‘The grand Napoleon of the realms of rhyme’, Lord Byron’s adoration of Napoleon.

Britain’s great enemy, Napoleon Bonaparte, was feared by so many but admired by so many others. Lord Byron’s admiration for Napoleon was more like an extreme attachment to a man who had a mythical zeal about him. Byron’s Prometheus written in 1816, the year following Napoleon’s defeat at Waterloo and his exile to St Helena, clearly emphasises Byron’s disappointment that Napoleon had failed. More importantly, however, the poem raises Napoleon to semi-divine status, just as how Augustus had raised Julius Caesar to the same status. Byron writes:

Thy Godlike crime was to be kind,
To render with thy precepts less
The sum of human wretchedness,
And strengthen Man with his own mind;
But baffled as thou wert from high,
Still in thy patient energy,
In the endurance, and repulse
Of thine impenetrable Spirit,
Which Earth and Heaven could not convulse,
A mighty lesson we inherit,
Thou art a symbol and a sign,
To Mortals of their fate and force;
Like thee, Man is in part divine,
A troubled stream from a pure source

Byron’s obsession with Napoleon is evident in this passage. By comparing Napoleon to Prometheus, Byron clearly perceived Napoleon to be a force of good who was wrongly punished. As Prometheus gave humanity fire by going against the gods, Napoleon in Byron’s eyes was helping in Europe’s liberal progression. Prometheus is probably the best mythological comparison for Napoleon from Byron’s perspective. Napoleon was like the fire for Byron’s writing and intrigue.

His From the French written from the perspective of a French officer is perhaps the most convincing piece of writing in emphasising the extent to which Byron was obsessed with the ethos of Napoleon. In writing:

Must thou go, my glorious Chief,
Severed from thy faithful few?
Who can tell thy warrior’s grief
Maddening o’er that long adieu?
Woman’s love, and friendship’s zeal,
Dear as both have been to me–
What are they to all I feel,
With a soldier’s faith for thee?

And finishing with:

My chief, my king, my friend, adieu
Never did I droop before,
Never to my sovereign sue,
As his foes I now implore,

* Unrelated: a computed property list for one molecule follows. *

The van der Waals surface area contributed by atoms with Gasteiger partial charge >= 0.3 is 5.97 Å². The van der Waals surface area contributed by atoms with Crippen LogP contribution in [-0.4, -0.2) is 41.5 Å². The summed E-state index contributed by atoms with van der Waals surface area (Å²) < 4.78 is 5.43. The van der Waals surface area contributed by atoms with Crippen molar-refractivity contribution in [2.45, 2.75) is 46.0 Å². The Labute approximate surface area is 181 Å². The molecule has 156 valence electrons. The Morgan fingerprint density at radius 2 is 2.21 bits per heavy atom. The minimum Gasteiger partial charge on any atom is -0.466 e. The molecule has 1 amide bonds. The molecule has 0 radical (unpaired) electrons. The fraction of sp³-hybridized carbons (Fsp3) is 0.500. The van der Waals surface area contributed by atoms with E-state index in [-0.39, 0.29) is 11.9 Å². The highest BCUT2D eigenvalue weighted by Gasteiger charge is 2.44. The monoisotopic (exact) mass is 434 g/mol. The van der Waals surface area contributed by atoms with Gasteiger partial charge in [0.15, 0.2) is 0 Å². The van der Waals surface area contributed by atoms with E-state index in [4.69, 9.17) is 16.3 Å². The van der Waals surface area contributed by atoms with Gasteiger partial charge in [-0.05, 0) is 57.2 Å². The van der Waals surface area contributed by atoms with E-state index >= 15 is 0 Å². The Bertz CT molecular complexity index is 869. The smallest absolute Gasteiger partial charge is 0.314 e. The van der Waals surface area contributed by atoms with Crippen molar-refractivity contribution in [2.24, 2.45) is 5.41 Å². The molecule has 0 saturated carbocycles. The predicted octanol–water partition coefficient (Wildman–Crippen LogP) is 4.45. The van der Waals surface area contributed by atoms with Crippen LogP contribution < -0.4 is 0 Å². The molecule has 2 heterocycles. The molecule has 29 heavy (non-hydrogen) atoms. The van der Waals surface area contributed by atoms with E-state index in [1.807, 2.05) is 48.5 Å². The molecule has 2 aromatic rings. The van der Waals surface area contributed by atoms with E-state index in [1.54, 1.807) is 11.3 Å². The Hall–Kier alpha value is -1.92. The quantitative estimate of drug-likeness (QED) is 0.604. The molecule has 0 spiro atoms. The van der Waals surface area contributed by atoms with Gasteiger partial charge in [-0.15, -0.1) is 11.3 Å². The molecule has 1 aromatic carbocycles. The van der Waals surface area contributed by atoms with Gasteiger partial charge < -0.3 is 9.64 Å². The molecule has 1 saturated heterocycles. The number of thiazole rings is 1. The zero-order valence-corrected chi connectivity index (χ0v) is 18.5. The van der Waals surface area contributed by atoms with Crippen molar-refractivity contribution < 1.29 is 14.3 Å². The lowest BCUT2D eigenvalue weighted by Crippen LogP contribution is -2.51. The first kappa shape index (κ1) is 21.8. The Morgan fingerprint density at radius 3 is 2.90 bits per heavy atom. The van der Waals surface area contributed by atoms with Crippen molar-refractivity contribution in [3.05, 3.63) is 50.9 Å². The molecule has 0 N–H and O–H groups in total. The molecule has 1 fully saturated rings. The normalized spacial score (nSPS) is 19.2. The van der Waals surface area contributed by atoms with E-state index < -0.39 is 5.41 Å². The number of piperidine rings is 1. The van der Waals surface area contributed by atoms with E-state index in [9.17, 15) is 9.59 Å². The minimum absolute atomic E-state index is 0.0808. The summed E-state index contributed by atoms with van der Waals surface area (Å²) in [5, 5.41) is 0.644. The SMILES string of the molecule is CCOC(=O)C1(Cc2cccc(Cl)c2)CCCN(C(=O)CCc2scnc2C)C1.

All I ask is to divide,
Every peril he must be brave;
Sharing by the hero’s side
His fall, his exile, his grave.

His pain with the exile of Napoleon is evident. It is almost as if the pain that Byron suffered in knowing of Napoleon’s exile was worse than death. Byron’s devotion to a man he had not met is astounding, but it is understandable when one thinks to the liberté, égalité, fraternité ideology that shaped the period and progressed Europe. Byron and others who had the view that Napoleon was a liberating man in Europe acknowledged the genius that was a cause of Napoleon’s success for much of his time as emperor.

In many ways, the values that Napoleon stood for, spanning from enlightenment thought are identical to those in Byron’s romantic style of writing and political ideologies. Andrew Roberts writes ‘The ideas that underpin our modern world—meritocracy, equality before the law, property rights, religious toleration, modern secular education, sound finances, and so on—were championed, consolidated, codified and geographically extended by Napoleon.’ Byron’s support in the House of Lords for secular education and religious toleration for the long-persecuted Catholic population of Britain has been noted by many historians. It could be said that Napoleon’s reforms influenced these views.

Romantic writing is unmistakeably a result from enlightened thought, of which Napoleon, in his educational reforms, pushed and almost indoctrinated French children. Is this why Byron was obsessed with Napoleon? Because he was the leading force in pushing through the ideologies that Byron believed in.

Byron was often the enemy of conservative factions in the Lords as he pushed for progression on the basis on liberty. I would argue that Byron’s obsession with Napoleon is a result of this, rather than Napoleon’s success. Byron adored Napoleon as they shared the same values, whether it be the promotion of liberalism or even hatred for Russia and sympathy for the Polish people.

Byron’s condition supposedly deteriorated in his final few years with him putting on weight and his hair growing long and grey. Maybe this is due to his sadness of Napoleon’s exile. Will we ever know? Probably not but given his obsession with one of Europe’s most influential figures, I would say that it could be argued.

By T Nurcombe

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